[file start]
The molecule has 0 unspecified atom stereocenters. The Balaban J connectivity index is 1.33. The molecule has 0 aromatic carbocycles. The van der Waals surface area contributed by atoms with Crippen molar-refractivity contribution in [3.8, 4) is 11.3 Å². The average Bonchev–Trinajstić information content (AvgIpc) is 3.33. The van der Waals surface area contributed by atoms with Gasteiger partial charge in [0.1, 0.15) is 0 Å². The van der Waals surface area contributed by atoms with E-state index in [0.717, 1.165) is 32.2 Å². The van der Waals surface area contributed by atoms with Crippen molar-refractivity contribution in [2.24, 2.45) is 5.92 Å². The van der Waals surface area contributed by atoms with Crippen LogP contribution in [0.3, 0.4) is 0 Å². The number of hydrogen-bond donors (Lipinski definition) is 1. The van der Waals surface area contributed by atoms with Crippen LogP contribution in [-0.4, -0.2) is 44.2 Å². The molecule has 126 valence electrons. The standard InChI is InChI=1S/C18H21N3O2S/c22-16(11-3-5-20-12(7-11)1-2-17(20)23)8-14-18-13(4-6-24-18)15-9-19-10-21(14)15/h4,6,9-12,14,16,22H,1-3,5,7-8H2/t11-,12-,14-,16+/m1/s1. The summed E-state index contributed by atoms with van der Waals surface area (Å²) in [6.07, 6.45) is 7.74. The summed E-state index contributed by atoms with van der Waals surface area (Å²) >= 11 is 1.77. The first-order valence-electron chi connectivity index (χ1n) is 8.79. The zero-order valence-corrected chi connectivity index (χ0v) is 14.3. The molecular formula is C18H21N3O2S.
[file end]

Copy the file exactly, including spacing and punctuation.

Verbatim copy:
The molecule has 0 unspecified atom stereocenters. The Balaban J connectivity index is 1.33. The molecule has 0 aromatic carbocycles. The van der Waals surface area contributed by atoms with Crippen molar-refractivity contribution in [3.8, 4) is 11.3 Å². The average Bonchev–Trinajstić information content (AvgIpc) is 3.33. The van der Waals surface area contributed by atoms with Gasteiger partial charge in [0.1, 0.15) is 0 Å². The van der Waals surface area contributed by atoms with E-state index in [0.717, 1.165) is 32.2 Å². The van der Waals surface area contributed by atoms with Crippen molar-refractivity contribution in [2.24, 2.45) is 5.92 Å². The van der Waals surface area contributed by atoms with Crippen LogP contribution in [0.3, 0.4) is 0 Å². The number of hydrogen-bond donors (Lipinski definition) is 1. The van der Waals surface area contributed by atoms with Crippen LogP contribution in [-0.4, -0.2) is 44.2 Å². The molecule has 126 valence electrons. The standard InChI is InChI=1S/C18H21N3O2S/c22-16(11-3-5-20-12(7-11)1-2-17(20)23)8-14-18-13(4-6-24-18)15-9-19-10-21(14)15/h4,6,9-12,14,16,22H,1-3,5,7-8H2/t11-,12-,14-,16+/m1/s1. The summed E-state index contributed by atoms with van der Waals surface area (Å²) in [6.07, 6.45) is 7.74. The summed E-state index contributed by atoms with van der Waals surface area (Å²) >= 11 is 1.77. The first-order valence-electron chi connectivity index (χ1n) is 8.79. The zero-order valence-corrected chi connectivity index (χ0v) is 14.3. The molecular formula is C18H21N3O2S.